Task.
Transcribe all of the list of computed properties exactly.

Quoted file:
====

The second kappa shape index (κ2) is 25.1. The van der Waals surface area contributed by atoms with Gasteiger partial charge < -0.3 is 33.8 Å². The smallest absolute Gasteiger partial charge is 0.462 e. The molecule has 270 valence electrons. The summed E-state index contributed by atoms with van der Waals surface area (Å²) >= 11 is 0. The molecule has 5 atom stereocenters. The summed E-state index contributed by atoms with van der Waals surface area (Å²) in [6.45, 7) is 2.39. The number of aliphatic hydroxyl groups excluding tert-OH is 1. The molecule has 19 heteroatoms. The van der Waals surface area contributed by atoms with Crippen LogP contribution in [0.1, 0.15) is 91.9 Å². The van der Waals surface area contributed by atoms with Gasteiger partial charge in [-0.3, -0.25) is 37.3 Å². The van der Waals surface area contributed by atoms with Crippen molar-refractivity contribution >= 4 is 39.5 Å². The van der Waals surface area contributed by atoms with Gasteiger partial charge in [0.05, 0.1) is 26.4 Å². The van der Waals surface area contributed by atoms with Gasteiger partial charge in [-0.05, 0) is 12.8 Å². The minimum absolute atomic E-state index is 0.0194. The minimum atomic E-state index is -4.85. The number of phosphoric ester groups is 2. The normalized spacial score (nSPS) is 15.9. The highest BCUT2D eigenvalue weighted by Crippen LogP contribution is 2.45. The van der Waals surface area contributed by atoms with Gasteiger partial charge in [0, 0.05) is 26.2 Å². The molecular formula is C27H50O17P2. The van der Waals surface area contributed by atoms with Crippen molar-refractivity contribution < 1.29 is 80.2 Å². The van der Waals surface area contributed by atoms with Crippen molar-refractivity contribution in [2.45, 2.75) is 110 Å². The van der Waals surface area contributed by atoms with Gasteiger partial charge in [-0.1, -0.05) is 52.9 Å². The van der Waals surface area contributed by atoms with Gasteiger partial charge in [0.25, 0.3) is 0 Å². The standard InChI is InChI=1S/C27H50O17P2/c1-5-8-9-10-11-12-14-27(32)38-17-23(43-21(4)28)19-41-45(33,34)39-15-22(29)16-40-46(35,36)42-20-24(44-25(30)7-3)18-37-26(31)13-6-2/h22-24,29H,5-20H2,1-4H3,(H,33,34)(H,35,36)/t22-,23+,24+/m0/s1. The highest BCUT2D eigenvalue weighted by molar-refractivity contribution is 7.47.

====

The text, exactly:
The second kappa shape index (κ2) is 25.1. The van der Waals surface area contributed by atoms with Gasteiger partial charge < -0.3 is 33.8 Å². The smallest absolute Gasteiger partial charge is 0.462 e. The molecule has 270 valence electrons. The summed E-state index contributed by atoms with van der Waals surface area (Å²) >= 11 is 0. The molecule has 5 atom stereocenters. The summed E-state index contributed by atoms with van der Waals surface area (Å²) in [6.45, 7) is 2.39. The number of aliphatic hydroxyl groups excluding tert-OH is 1. The molecule has 19 heteroatoms. The van der Waals surface area contributed by atoms with Crippen LogP contribution in [0.1, 0.15) is 91.9 Å². The van der Waals surface area contributed by atoms with Gasteiger partial charge in [-0.3, -0.25) is 37.3 Å². The van der Waals surface area contributed by atoms with Crippen molar-refractivity contribution >= 4 is 39.5 Å². The van der Waals surface area contributed by atoms with Gasteiger partial charge in [0.05, 0.1) is 26.4 Å². The van der Waals surface area contributed by atoms with Gasteiger partial charge in [-0.05, 0) is 12.8 Å². The minimum absolute atomic E-state index is 0.0194. The minimum atomic E-state index is -4.85. The number of phosphoric ester groups is 2. The normalized spacial score (nSPS) is 15.9. The highest BCUT2D eigenvalue weighted by Crippen LogP contribution is 2.45. The van der Waals surface area contributed by atoms with Gasteiger partial charge in [0, 0.05) is 26.2 Å². The molecular formula is C27H50O17P2. The van der Waals surface area contributed by atoms with Crippen molar-refractivity contribution < 1.29 is 80.2 Å². The van der Waals surface area contributed by atoms with Crippen molar-refractivity contribution in [2.45, 2.75) is 110 Å². The van der Waals surface area contributed by atoms with Gasteiger partial charge in [-0.1, -0.05) is 52.9 Å². The van der Waals surface area contributed by atoms with Gasteiger partial charge in [0.25, 0.3) is 0 Å². The standard InChI is InChI=1S/C27H50O17P2/c1-5-8-9-10-11-12-14-27(32)38-17-23(43-21(4)28)19-41-45(33,34)39-15-22(29)16-40-46(35,36)42-20-24(44-25(30)7-3)18-37-26(31)13-6-2/h22-24,29H,5-20H2,1-4H3,(H,33,34)(H,35,36)/t22-,23+,24+/m0/s1. The highest BCUT2D eigenvalue weighted by molar-refractivity contribution is 7.47.